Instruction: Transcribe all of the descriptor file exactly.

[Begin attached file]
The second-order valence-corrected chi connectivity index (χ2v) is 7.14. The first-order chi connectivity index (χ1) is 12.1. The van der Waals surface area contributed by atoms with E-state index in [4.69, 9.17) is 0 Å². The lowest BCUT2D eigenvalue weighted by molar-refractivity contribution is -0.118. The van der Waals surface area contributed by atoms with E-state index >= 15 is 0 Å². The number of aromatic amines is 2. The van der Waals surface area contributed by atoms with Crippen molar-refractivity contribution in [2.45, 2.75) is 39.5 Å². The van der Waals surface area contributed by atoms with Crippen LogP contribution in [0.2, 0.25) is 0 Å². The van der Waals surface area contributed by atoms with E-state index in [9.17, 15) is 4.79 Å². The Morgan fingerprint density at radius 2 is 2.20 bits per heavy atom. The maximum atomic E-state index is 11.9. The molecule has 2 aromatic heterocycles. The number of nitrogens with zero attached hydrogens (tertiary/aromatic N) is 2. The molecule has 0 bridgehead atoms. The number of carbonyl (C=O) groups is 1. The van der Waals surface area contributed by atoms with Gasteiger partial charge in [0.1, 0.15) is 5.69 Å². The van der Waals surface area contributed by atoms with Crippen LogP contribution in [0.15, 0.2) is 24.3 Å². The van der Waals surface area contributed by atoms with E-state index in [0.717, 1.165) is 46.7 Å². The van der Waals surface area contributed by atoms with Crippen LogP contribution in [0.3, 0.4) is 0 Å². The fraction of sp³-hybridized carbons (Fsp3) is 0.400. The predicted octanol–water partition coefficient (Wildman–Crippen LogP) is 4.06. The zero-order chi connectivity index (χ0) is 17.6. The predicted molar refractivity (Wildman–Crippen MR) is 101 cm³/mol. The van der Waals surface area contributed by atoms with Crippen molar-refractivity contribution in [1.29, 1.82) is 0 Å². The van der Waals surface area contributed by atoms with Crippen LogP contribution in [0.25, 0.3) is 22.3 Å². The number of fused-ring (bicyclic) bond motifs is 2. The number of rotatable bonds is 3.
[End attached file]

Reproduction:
The second-order valence-corrected chi connectivity index (χ2v) is 7.14. The first-order chi connectivity index (χ1) is 12.1. The van der Waals surface area contributed by atoms with E-state index in [4.69, 9.17) is 0 Å². The lowest BCUT2D eigenvalue weighted by molar-refractivity contribution is -0.118. The van der Waals surface area contributed by atoms with E-state index >= 15 is 0 Å². The number of aromatic amines is 2. The van der Waals surface area contributed by atoms with Crippen molar-refractivity contribution in [2.45, 2.75) is 39.5 Å². The van der Waals surface area contributed by atoms with Crippen LogP contribution in [0.2, 0.25) is 0 Å². The van der Waals surface area contributed by atoms with E-state index in [9.17, 15) is 4.79 Å². The Morgan fingerprint density at radius 2 is 2.20 bits per heavy atom. The maximum atomic E-state index is 11.9. The molecule has 2 aromatic heterocycles. The number of nitrogens with zero attached hydrogens (tertiary/aromatic N) is 2. The molecule has 0 bridgehead atoms. The number of carbonyl (C=O) groups is 1. The van der Waals surface area contributed by atoms with Gasteiger partial charge in [0.1, 0.15) is 5.69 Å². The van der Waals surface area contributed by atoms with Crippen LogP contribution in [0.15, 0.2) is 24.3 Å². The van der Waals surface area contributed by atoms with E-state index in [0.717, 1.165) is 46.7 Å². The van der Waals surface area contributed by atoms with Crippen LogP contribution in [0.3, 0.4) is 0 Å². The fraction of sp³-hybridized carbons (Fsp3) is 0.400. The predicted octanol–water partition coefficient (Wildman–Crippen LogP) is 4.06. The zero-order chi connectivity index (χ0) is 17.6. The predicted molar refractivity (Wildman–Crippen MR) is 101 cm³/mol. The van der Waals surface area contributed by atoms with Crippen molar-refractivity contribution in [1.29, 1.82) is 0 Å². The van der Waals surface area contributed by atoms with Crippen LogP contribution in [0.25, 0.3) is 22.3 Å². The number of fused-ring (bicyclic) bond motifs is 2. The number of rotatable bonds is 3.